A hunter and gatherer of sound
Scott Smallwood traces his fascination with the possibilities of recorded sound way back to when his father gave him a cassette tape recorder. He was just 10 years old.
Now an associate professor of music at the University of Alberta, Scott Smallwood is an acute listener and sound explorer, drawing sounds from all kinds of places and objects into his experimental compositions and performances, Scott corresponded with me via email this week from a conference in Pittsburgh to answer a few questions about his sound art currently featured in SONAR, an exhibition curated by the Art Gallery of Alberta.
Q: How do you typically work with sound?
I usually refer to myself as a sound artist, which for me encompasses lots of different things: composing, performing, improvising, building sound installations.
The term “sound artist” does, however, have a particular meaning today, usually referring to artists who use sound in their work, but not necessarily in a “musical” way.
Either way, I do lots of different things, but they all stem from a practice of field recording and listening. I tend to “hunt and gather” sounds in my environment – at home, in my travels, and in places where I seek out certain kinds of sounds specifically. The work that emerges is usually informed by discovery and inspiration from the sounds I experience in my everyday experience.
Q: Tell me about your piece in SONAR.
My piece is called Hideout. This name was partially inspired by the first exhibition of the piece in Nashville, in a small intimate gallery space in an industrial building. It was also inspired by two particular soundscapes: the sound of my Edmonton apartment in winter as the hot-water baseboard heating system clicked and popped all round the apartment; and the sounds of clicking tree branches, birds, and insects in a little hidden copse of trees in the Whitemud ravine in sound Edmonton.
In both cases, I was struck by how these sounds become heightened when one is in a state of hiding. In addition, the sounds of the individual circuits were derived through a kind of improvisatory process of circuit design. Improvisation as a process is a very large part of my work in general, whether it is instrumental work, studio-based, or site-specific.
Q: How was creating a piece for a gallery different or similar to how you usually work with sound? What special considerations / parameters were put on this particular show?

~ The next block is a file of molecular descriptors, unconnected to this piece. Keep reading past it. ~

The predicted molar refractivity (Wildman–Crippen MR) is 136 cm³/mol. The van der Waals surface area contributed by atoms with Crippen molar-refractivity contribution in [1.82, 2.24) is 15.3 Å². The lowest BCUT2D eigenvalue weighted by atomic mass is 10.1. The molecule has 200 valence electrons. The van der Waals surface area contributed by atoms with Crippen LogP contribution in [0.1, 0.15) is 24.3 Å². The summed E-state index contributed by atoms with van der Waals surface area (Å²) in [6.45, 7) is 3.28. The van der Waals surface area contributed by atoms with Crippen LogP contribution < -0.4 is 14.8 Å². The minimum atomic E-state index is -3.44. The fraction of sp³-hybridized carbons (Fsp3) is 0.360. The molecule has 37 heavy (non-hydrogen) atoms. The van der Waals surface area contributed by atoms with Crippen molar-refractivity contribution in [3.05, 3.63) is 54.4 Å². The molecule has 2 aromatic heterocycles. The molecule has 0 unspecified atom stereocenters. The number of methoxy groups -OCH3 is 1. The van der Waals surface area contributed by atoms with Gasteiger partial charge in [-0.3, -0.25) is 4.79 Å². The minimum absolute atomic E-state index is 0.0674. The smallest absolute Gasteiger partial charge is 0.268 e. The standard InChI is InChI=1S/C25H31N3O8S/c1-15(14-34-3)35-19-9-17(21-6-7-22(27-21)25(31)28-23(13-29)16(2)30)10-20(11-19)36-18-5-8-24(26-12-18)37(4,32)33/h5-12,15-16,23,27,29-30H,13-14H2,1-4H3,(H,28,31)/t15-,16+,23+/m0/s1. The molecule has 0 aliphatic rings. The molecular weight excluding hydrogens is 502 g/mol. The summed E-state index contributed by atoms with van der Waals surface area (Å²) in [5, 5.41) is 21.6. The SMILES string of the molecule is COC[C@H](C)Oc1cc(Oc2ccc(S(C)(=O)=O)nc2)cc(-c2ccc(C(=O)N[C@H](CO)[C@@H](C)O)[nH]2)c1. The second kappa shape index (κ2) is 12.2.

I’ve been a performer and composer for as long as I can remember, whereas the gallery world is still a bit more recent in my life. I think my first installation piece was back in 1996, but over the past five years, I’ve been doing more and more of this kind of work.
Doing sound work in a gallery context is challenging, considering the fact that sound-work typically implies a time-element that is challenged in a gallery context, where someone might only spend a couple of minutes experiencing the work, so you have to make decisions about whether the piece has a shape, a start and ending.
Much of my recent work is designed to be generative and somewhat interactive, in the sense that the sounds are stasis, or perhaps in a state of constant change based on the specific parameters of the space.
Sound art has the obvious problem of bleed in a gallery context, which makes it challenging from a curation point of view. I think Kristy Trinier of the Art Gallery of Alberta, the curator for this show, did a good job negotiating this aspect.
For this show, the challenge was to realize that I only have so much control over the other sounds that may occur in the space, including the very loud air handling system in there!
Also, my piece is light depending, or “solarsonic” as I sometimes call it: it makes sounds directly in response to available light levels. So much of the challenge was getting the lighting right, and the distribution of the pieces along the wall.
Q: What sounds are you digging right now? What’s on your listening playlist?
Field recordings from Norway of ice, Infallibilism by Kelly Churko and Zbigniew Karkowski, Rumours by Fleetwood Mac, Tomorrow’s Harvest by Boards of Canada, Kontakte by Karlheinz Stockhausen, and the Puppetmastaz.
Experience Hideout as part of SONAR until December 20th.
Presented as part of the Art Gallery of Alberta at Enterprise Square Galleries exhibition series:
Exhibition title: SONAR
Exhibition dates: until December 20, 2014
Venue: Enterprise Square Galleries (10230 Jasper Avenue)
Gallery Hours: Thursday/Friday 12 – 6 p.m.
Saturday 12 – 4 p.m.
Admission: by donation